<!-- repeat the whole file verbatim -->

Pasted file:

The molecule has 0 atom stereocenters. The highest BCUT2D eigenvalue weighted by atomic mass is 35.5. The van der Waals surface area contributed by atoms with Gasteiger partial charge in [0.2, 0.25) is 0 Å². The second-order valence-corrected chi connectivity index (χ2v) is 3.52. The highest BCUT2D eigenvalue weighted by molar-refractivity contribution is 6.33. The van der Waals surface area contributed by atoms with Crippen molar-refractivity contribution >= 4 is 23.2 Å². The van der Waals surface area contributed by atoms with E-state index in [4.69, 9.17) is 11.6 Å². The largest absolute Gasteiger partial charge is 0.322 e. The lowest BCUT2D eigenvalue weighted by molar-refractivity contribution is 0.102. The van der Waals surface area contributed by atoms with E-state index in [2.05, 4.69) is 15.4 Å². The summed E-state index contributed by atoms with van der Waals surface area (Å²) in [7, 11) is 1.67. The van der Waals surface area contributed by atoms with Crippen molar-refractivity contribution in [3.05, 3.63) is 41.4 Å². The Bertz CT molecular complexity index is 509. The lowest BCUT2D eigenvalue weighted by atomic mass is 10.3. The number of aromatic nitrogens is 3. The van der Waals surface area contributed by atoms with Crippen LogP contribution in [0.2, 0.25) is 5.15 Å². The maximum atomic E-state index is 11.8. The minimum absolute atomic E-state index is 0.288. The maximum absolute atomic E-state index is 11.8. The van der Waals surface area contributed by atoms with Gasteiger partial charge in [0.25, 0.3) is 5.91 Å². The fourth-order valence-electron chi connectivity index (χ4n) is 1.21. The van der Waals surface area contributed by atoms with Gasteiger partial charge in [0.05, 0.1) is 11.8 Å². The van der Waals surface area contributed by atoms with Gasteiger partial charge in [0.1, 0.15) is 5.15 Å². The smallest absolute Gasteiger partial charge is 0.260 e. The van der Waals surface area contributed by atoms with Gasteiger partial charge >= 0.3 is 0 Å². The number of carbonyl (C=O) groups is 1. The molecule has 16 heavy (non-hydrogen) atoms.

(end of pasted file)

The molecule has 0 atom stereocenters. The highest BCUT2D eigenvalue weighted by atomic mass is 35.5. The van der Waals surface area contributed by atoms with Gasteiger partial charge in [0.2, 0.25) is 0 Å². The second-order valence-corrected chi connectivity index (χ2v) is 3.52. The highest BCUT2D eigenvalue weighted by molar-refractivity contribution is 6.33. The van der Waals surface area contributed by atoms with Crippen molar-refractivity contribution >= 4 is 23.2 Å². The van der Waals surface area contributed by atoms with E-state index in [4.69, 9.17) is 11.6 Å². The largest absolute Gasteiger partial charge is 0.322 e. The lowest BCUT2D eigenvalue weighted by molar-refractivity contribution is 0.102. The van der Waals surface area contributed by atoms with E-state index in [2.05, 4.69) is 15.4 Å². The summed E-state index contributed by atoms with van der Waals surface area (Å²) in [7, 11) is 1.67. The van der Waals surface area contributed by atoms with Crippen molar-refractivity contribution in [3.05, 3.63) is 41.4 Å². The Bertz CT molecular complexity index is 509. The lowest BCUT2D eigenvalue weighted by atomic mass is 10.3. The number of aromatic nitrogens is 3. The van der Waals surface area contributed by atoms with Crippen LogP contribution in [0.2, 0.25) is 5.15 Å². The maximum atomic E-state index is 11.8. The minimum absolute atomic E-state index is 0.288. The maximum absolute atomic E-state index is 11.8. The van der Waals surface area contributed by atoms with Gasteiger partial charge in [0.25, 0.3) is 5.91 Å². The fourth-order valence-electron chi connectivity index (χ4n) is 1.21. The van der Waals surface area contributed by atoms with Gasteiger partial charge in [0.05, 0.1) is 11.8 Å². The van der Waals surface area contributed by atoms with Gasteiger partial charge in [0.1, 0.15) is 5.15 Å². The smallest absolute Gasteiger partial charge is 0.260 e. The van der Waals surface area contributed by atoms with Gasteiger partial charge >= 0.3 is 0 Å². The number of carbonyl (C=O) groups is 1. The molecule has 16 heavy (non-hydrogen) atoms.